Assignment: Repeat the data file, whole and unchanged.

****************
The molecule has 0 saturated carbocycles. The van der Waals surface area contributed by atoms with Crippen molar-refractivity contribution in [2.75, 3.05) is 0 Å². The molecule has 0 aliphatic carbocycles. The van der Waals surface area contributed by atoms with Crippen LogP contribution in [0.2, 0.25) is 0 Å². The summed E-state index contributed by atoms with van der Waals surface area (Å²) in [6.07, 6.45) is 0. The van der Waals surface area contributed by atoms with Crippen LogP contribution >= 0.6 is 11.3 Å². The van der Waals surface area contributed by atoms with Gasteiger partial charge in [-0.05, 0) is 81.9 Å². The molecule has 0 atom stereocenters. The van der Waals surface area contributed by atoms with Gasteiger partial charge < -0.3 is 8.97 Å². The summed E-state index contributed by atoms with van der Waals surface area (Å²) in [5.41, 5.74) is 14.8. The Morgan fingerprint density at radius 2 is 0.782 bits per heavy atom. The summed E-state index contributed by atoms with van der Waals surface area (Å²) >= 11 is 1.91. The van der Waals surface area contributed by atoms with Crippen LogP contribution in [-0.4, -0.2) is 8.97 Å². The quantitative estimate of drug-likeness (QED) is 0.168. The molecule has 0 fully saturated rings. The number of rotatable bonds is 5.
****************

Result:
The molecule has 0 saturated carbocycles. The van der Waals surface area contributed by atoms with Crippen molar-refractivity contribution in [2.75, 3.05) is 0 Å². The molecule has 0 aliphatic carbocycles. The van der Waals surface area contributed by atoms with Crippen LogP contribution in [0.2, 0.25) is 0 Å². The summed E-state index contributed by atoms with van der Waals surface area (Å²) in [6.07, 6.45) is 0. The van der Waals surface area contributed by atoms with Crippen LogP contribution >= 0.6 is 11.3 Å². The van der Waals surface area contributed by atoms with Gasteiger partial charge in [-0.05, 0) is 81.9 Å². The molecule has 0 atom stereocenters. The van der Waals surface area contributed by atoms with Gasteiger partial charge < -0.3 is 8.97 Å². The summed E-state index contributed by atoms with van der Waals surface area (Å²) in [5.41, 5.74) is 14.8. The Morgan fingerprint density at radius 2 is 0.782 bits per heavy atom. The summed E-state index contributed by atoms with van der Waals surface area (Å²) >= 11 is 1.91. The van der Waals surface area contributed by atoms with Crippen LogP contribution in [-0.4, -0.2) is 8.97 Å². The quantitative estimate of drug-likeness (QED) is 0.168. The molecule has 0 fully saturated rings. The number of rotatable bonds is 5.